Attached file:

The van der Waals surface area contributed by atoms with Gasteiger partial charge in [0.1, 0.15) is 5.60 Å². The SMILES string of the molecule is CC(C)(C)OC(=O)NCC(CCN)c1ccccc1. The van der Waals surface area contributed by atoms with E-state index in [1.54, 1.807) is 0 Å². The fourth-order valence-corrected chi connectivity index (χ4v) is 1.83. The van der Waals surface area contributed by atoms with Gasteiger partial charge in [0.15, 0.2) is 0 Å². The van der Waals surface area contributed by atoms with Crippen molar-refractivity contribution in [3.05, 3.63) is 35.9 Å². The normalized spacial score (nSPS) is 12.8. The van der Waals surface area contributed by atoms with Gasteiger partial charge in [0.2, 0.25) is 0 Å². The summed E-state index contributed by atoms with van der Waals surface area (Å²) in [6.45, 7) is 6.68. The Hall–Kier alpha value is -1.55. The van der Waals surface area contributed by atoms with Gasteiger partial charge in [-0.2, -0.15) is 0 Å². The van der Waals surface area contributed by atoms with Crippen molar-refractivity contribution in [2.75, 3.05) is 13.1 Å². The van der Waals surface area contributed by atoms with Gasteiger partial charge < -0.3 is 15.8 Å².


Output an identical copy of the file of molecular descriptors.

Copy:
The van der Waals surface area contributed by atoms with Gasteiger partial charge in [0.1, 0.15) is 5.60 Å². The SMILES string of the molecule is CC(C)(C)OC(=O)NCC(CCN)c1ccccc1. The van der Waals surface area contributed by atoms with E-state index in [1.54, 1.807) is 0 Å². The fourth-order valence-corrected chi connectivity index (χ4v) is 1.83. The van der Waals surface area contributed by atoms with Gasteiger partial charge in [0.15, 0.2) is 0 Å². The van der Waals surface area contributed by atoms with Crippen molar-refractivity contribution in [3.05, 3.63) is 35.9 Å². The normalized spacial score (nSPS) is 12.8. The van der Waals surface area contributed by atoms with Gasteiger partial charge in [0.2, 0.25) is 0 Å². The summed E-state index contributed by atoms with van der Waals surface area (Å²) in [6.45, 7) is 6.68. The Hall–Kier alpha value is -1.55. The van der Waals surface area contributed by atoms with Gasteiger partial charge in [-0.2, -0.15) is 0 Å². The van der Waals surface area contributed by atoms with Crippen molar-refractivity contribution in [2.75, 3.05) is 13.1 Å². The van der Waals surface area contributed by atoms with Gasteiger partial charge < -0.3 is 15.8 Å².